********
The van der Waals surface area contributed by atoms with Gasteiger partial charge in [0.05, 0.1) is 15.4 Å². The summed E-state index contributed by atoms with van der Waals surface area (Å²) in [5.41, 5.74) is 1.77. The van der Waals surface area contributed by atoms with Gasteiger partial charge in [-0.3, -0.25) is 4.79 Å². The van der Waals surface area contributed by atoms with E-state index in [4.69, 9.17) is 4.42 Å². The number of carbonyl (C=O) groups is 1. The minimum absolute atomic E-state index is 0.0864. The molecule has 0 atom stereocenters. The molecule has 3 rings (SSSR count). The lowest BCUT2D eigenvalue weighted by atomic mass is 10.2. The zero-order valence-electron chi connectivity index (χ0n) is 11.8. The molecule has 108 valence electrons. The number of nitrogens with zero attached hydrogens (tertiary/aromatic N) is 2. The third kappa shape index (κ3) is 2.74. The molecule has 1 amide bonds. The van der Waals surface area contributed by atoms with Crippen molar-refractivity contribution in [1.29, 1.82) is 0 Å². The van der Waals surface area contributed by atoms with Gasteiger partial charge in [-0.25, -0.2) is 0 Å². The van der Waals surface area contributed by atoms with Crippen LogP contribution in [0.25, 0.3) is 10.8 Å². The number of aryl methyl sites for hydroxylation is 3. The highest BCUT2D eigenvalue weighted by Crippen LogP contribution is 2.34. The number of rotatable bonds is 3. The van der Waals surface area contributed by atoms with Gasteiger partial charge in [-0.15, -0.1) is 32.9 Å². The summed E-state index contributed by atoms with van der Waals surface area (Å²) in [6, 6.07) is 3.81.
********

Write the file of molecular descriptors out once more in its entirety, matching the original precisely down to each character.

The van der Waals surface area contributed by atoms with Gasteiger partial charge in [0.05, 0.1) is 15.4 Å². The summed E-state index contributed by atoms with van der Waals surface area (Å²) in [5.41, 5.74) is 1.77. The van der Waals surface area contributed by atoms with Gasteiger partial charge in [-0.3, -0.25) is 4.79 Å². The van der Waals surface area contributed by atoms with E-state index in [4.69, 9.17) is 4.42 Å². The number of carbonyl (C=O) groups is 1. The minimum absolute atomic E-state index is 0.0864. The molecule has 0 atom stereocenters. The molecule has 3 rings (SSSR count). The lowest BCUT2D eigenvalue weighted by atomic mass is 10.2. The zero-order valence-electron chi connectivity index (χ0n) is 11.8. The molecule has 108 valence electrons. The number of nitrogens with zero attached hydrogens (tertiary/aromatic N) is 2. The third kappa shape index (κ3) is 2.74. The molecule has 1 amide bonds. The van der Waals surface area contributed by atoms with Crippen molar-refractivity contribution in [1.29, 1.82) is 0 Å². The van der Waals surface area contributed by atoms with Gasteiger partial charge in [-0.25, -0.2) is 0 Å². The van der Waals surface area contributed by atoms with Crippen LogP contribution in [0.25, 0.3) is 10.8 Å². The number of aryl methyl sites for hydroxylation is 3. The highest BCUT2D eigenvalue weighted by Crippen LogP contribution is 2.34. The number of rotatable bonds is 3. The van der Waals surface area contributed by atoms with Gasteiger partial charge in [-0.15, -0.1) is 32.9 Å². The summed E-state index contributed by atoms with van der Waals surface area (Å²) in [6, 6.07) is 3.81.